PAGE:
Eats & Greets: New Rice Village Ramen Shop Nao Is Now Open
With Kubo’s no longer open, the Rice Village shopping district hasn’t had much to choose from in the way of Japanese food, but “Nao” that’s changed. (Sorry, couldn’t resist.)
Nao Ramen House is now open in the space that was formerly the restaurant “55” at 5510 Morningside. It’s owned by Piran Esfahani, who is also involved with The West End pub. For a time, he owned Tarakaan, the on-again, off-again combination restaurant and club in Midtown which closed earlier this year. The chef there was Rob Frias and Esfahani has put him in charge of Nao.
We were invited in for a preview of some of Nao’s ramen offerings the day before it opened to the public. Making ramen for a couple of media guests is different than making giant pots of broth for the masses. Still, what we tried were solid renditions of tonkotsu ramen, made with milky, collagen-laden pork bone stock, and shoyu ramen with soy sauce-infused beef stock. The shoyu stock did seem rather concentrated and salty—but, again, it was a non-standard batch. Regardless, Esfahani and his chefs readily admitted they were still tweaking some last minute issues, including dealing with stock changes that result as the water evaporates.
Nao also offers a vegetarian spicy miso ramen and a chicken ramen. There’s a red curry version under development that also has a base of chicken stock. Esfahani says that all the stocks require 18 to 22 hours of cooking time.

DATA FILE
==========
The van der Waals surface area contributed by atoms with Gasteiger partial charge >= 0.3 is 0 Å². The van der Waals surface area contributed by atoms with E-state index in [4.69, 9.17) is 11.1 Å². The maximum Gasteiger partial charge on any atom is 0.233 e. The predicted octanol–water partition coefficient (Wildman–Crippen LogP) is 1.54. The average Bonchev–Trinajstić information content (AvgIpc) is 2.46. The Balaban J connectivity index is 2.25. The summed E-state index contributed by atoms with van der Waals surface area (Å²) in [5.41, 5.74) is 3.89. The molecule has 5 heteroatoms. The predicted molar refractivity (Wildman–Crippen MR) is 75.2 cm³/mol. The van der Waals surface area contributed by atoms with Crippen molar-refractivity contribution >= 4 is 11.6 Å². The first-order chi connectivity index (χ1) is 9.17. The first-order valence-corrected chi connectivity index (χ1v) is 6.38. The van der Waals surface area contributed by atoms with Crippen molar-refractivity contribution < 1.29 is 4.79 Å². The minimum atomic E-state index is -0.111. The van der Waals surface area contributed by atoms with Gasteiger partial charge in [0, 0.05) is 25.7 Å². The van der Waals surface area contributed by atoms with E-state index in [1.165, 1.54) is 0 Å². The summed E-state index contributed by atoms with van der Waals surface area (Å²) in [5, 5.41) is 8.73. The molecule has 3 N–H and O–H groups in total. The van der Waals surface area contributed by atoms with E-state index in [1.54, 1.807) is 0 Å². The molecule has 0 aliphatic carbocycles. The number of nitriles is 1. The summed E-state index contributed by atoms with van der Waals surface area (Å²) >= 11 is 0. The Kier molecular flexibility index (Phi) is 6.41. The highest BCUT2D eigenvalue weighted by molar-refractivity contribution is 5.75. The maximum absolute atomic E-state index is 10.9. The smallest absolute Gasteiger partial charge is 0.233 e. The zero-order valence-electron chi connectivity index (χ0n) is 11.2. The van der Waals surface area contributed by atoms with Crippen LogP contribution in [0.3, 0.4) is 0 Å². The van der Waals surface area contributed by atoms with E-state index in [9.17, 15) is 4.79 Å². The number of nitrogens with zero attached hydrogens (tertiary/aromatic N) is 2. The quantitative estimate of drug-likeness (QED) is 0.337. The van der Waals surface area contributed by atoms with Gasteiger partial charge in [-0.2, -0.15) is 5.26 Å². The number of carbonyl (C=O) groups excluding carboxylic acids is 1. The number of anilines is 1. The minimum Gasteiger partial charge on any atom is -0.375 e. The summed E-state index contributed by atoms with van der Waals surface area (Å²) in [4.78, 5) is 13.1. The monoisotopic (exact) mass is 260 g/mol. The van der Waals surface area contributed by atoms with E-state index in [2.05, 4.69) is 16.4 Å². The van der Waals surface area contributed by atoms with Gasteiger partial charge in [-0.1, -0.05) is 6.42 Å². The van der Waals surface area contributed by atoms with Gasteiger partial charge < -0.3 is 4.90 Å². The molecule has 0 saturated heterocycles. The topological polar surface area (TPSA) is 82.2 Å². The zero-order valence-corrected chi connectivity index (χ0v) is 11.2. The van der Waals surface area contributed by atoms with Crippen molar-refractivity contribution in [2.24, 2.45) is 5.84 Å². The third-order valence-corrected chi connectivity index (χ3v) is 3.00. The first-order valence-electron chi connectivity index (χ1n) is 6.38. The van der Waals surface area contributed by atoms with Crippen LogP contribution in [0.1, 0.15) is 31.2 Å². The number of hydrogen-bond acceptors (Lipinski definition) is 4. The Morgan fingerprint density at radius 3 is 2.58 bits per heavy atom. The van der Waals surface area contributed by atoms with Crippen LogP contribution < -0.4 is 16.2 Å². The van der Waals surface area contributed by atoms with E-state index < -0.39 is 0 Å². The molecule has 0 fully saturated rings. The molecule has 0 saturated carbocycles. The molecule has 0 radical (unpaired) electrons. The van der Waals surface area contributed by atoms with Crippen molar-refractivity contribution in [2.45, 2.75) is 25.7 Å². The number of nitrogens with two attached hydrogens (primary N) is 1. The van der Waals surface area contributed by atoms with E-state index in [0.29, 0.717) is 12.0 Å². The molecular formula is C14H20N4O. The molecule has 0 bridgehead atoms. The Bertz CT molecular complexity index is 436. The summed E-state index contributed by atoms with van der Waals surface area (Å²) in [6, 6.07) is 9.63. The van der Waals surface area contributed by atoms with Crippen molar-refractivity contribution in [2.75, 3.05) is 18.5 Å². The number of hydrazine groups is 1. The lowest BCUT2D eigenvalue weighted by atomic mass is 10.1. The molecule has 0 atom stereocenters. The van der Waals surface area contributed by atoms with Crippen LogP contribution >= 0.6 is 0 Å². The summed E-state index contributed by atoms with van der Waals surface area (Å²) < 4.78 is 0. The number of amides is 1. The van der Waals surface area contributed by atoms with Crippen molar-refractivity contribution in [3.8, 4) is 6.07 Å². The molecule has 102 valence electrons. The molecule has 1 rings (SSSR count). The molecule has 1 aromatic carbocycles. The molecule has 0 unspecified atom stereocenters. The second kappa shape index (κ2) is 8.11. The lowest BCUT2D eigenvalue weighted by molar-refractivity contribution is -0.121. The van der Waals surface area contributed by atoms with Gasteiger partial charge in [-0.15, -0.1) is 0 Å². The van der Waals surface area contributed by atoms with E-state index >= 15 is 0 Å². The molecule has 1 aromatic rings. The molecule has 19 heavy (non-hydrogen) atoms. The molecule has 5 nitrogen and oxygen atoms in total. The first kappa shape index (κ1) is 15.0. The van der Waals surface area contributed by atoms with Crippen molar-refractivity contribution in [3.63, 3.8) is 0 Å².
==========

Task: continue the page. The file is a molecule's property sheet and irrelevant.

Snacks and light side dishes include seaweed salad, bao with a choice of pork belly, short rib and soft shell crab fillings and “Kyoto Fries” topped with bacon, short rib, negi (Welsh green onion), furikake and wasabi. Check out the full menu at the Nao web site.
A long bar anchors one side of the room and the drink list includes about six each of wine, cocktails and sake. There’s also about the same number of of Japanese whiskeys.
While a few ramen restaurants in Houston make noodles in-house, that’s a battle Esfahani has decided to pass on—and that’s probably a wise decision. Few restaurants have the skill and equipment to create perfectly textured ramen noodles. It’s a job often best left up to specialists.
On the day of our visit, Nao’s noodles had the proper balance between firm and tender—a factor that is utterly critical for good ramen.
A fellow food writer keenly observed a non-traditional ramen topping of sliced red onion. Esfahani didn’t know if it was supposed to be that way and consulted with one of the chefs about the issue during our visit. It’s clear that there are still a few details to finalize, but Nao accomplishes Esfahani’s goal of establishing a ramen spot that’s “casual, hip and cheap.”
Nao Ramen House
5510 Morningside, (713) 526-1669
Open Sunday through Wednesday from 11 a.m. to 10 p.m. and
Thursday through Saturday from 11 a.m. to 11 p.m.